Anne Wheeler

Along with bringing four U.S. presidents to the University, the Civil Rights Summit also brought an increase in donations to the LBJ Foundation, according to LBJ Library spokeswoman Anne Wheeler.

The LBJ Foundation is a nonprofit that supports the library and the University’s LBJ School of Public Affairs.

Wheeler said legacy memberships of the library also increased as a result of the Summit, as well as donation funds. According to Wheeler, between Feb. 1 and the beginning of the summit on April 8, memberships grew from 26 to 62. By donating $1,000 to the foundation to become a legacy member, members were able to receive two tickets to the speeches of former Presidents Bill Clinton and Jimmy Carter and gained access to all of the summit’s afternoon panels.

“The LBJ Foundation was very pleased with the support it received from the Austin community and national sponsors,” Wheeler said. “This support demonstrates the importance of recognizing the 50th anniversary of the Civil Rights Act and shows that [the library and LBJ School] present thought-provoking and bipartisan examinations of current issues, along with remembering historic events.”  

According to Wheeler, the report showing the number of monetary contributions during the summit has not been compiled yet, but the event had two $200,000 sponsors, Coca-Cola and the GM Foundation, and five $100,000 sponsors, including Google and H-E-B.

James Harris, director of Supplier Diversity for H-E-B, said that when first considering sponsoring an event, H-E-B management determines whether it represents part of the business’s core values. According to Harris, H-E-B strongly supports education and cultural celebrations of Texas.

“We supported [the summit] because of the fact that LBJ was tied into it and he was an iconic figure in the state of Texas,” Harris said. “It fit within our core given strategy.”

Along with creating positive publicity for H-E-B, advertising assistant professor Brad Love said the summit also enhanced the national image of the University.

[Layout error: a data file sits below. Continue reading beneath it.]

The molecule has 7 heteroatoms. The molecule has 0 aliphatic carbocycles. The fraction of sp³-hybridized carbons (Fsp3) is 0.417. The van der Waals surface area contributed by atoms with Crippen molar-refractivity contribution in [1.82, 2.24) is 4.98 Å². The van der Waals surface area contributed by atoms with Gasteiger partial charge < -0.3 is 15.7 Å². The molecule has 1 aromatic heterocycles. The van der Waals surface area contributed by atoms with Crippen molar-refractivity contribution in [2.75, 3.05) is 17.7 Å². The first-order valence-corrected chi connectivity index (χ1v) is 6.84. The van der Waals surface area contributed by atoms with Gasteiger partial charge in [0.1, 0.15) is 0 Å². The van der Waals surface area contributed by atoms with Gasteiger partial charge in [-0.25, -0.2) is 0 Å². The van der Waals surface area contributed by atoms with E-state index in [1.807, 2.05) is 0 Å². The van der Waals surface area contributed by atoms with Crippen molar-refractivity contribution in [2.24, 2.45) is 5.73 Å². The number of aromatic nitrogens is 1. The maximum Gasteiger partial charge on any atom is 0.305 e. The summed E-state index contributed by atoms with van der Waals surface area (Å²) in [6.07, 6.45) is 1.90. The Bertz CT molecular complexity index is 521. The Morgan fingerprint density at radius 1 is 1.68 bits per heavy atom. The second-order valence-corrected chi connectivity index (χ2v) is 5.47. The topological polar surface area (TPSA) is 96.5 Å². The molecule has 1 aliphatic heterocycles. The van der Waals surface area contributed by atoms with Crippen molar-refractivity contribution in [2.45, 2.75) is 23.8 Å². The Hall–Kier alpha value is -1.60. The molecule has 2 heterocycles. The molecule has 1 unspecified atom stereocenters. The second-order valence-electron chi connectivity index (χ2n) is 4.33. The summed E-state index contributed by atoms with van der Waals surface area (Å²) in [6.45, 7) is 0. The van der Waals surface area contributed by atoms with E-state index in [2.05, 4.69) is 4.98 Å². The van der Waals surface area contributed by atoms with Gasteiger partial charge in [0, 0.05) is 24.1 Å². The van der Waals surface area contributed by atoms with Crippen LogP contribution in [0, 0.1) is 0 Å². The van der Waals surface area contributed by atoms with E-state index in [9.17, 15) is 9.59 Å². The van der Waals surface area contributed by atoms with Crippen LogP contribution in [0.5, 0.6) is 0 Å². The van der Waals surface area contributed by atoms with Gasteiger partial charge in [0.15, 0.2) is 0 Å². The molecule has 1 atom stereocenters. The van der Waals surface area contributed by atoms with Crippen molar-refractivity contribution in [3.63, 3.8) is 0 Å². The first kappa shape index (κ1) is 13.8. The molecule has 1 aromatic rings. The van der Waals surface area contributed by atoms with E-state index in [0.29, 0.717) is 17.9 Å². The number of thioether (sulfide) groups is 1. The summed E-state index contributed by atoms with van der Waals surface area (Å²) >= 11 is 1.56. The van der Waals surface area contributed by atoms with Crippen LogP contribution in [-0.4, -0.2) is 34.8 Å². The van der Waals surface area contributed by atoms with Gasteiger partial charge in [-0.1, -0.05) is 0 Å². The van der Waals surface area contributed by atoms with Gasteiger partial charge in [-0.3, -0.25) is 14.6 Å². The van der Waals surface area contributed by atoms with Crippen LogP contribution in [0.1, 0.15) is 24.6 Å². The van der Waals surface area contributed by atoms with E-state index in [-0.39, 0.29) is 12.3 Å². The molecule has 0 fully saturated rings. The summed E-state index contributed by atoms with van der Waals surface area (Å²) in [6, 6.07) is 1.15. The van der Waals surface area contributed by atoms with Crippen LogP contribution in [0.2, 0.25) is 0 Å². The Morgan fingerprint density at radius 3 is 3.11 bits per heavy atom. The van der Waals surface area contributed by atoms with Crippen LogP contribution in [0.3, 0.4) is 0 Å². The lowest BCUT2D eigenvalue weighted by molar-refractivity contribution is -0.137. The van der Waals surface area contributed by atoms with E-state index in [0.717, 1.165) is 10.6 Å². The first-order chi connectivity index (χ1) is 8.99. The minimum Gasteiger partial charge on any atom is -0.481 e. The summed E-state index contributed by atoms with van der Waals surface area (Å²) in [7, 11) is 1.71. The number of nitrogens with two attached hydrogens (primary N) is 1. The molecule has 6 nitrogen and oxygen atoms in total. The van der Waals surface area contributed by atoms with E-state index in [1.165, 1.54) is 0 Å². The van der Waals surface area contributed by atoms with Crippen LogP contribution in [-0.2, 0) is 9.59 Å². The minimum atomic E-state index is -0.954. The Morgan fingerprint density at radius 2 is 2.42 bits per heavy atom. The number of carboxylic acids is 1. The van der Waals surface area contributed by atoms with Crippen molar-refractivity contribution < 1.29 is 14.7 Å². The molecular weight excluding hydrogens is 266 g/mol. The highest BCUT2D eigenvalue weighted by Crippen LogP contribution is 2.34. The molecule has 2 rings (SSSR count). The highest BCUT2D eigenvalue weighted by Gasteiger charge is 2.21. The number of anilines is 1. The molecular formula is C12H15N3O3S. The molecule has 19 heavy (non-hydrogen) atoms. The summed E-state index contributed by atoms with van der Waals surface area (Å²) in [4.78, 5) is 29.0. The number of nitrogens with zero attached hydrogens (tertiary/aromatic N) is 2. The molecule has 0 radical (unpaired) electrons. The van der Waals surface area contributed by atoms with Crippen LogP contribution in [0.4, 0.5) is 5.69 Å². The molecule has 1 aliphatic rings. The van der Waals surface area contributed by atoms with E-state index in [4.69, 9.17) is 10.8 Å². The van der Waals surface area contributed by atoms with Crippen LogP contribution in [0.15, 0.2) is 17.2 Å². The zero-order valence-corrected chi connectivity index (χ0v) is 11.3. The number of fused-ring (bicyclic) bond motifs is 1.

“The University again demonstrated it can handle large, nationally significant events,” Love said. “Having an event that focuses on discussing important ideas from a range of perspectives shows the quality of thought and intellectual work that we want around here.”

When it was first announced that four of the five living presidents would be coming to UT, the campus was electrified. We were on the brink of a historical landmark, and students would get to see it play out firsthand. The Civil Rights Summit would present students the opportunity to re-examine what the American promise “all men are created equal” means in present day. What they soon discovered, however, was that not all students are created equal when it comes to getting a seat in the audience.

Of the limited seats available in the audience, an undisclosed number were first allocated toward guests of the presidents and panelists. Student access was limited from the start. Students were told that the online live streams would make up for the lack of available tickets.

“A president says, ‘I’d like this many guests to come,’ and he gets to do that because he [is or was] the president,” LBJ Library spokeswoman Anne Wheeler said. “Then, we have approximately 60 panelists that have spouses and families that want to attend too, and that varies from program to program.”

There will always be priority seats for events of this nature. The better question, then, would be why the summit is taking place in the Lady Bird Johnson Auditorium, which seats only 967 patrons.

After family, VIP guests, security and media eat up another roughly 200 spots per event. Then, an additional 340 tickets were given to faculty, community leaders and guests. 

According to UT officials and the LBJ Library, out of the 1,400 tickets left for students, 435 were distributed via a lottery exclusive to the LBJ School of Public Affairs. This left only 875 tickets for the Office of the Dean of Students for distribution to the general student body. But before they threw all 875 tickets in the lottery, the office reserved eight of the 75 tickets to President Barack Obama’s address for incoming and outgoing presidents of Student Government, the Senate of College Councils and the Graduate Student Assembly and members of Texas Student Media, the Texas Unions board and the Campus Events + Entertainment board. Another 10 tickets out of 100 for former President Bill Clinton’s address were also put aside for student leaders in organizations related to student affairs, such as advisory councils for RecSports, University Health Services, University Residence Halls and the Gender and Sexuality Center.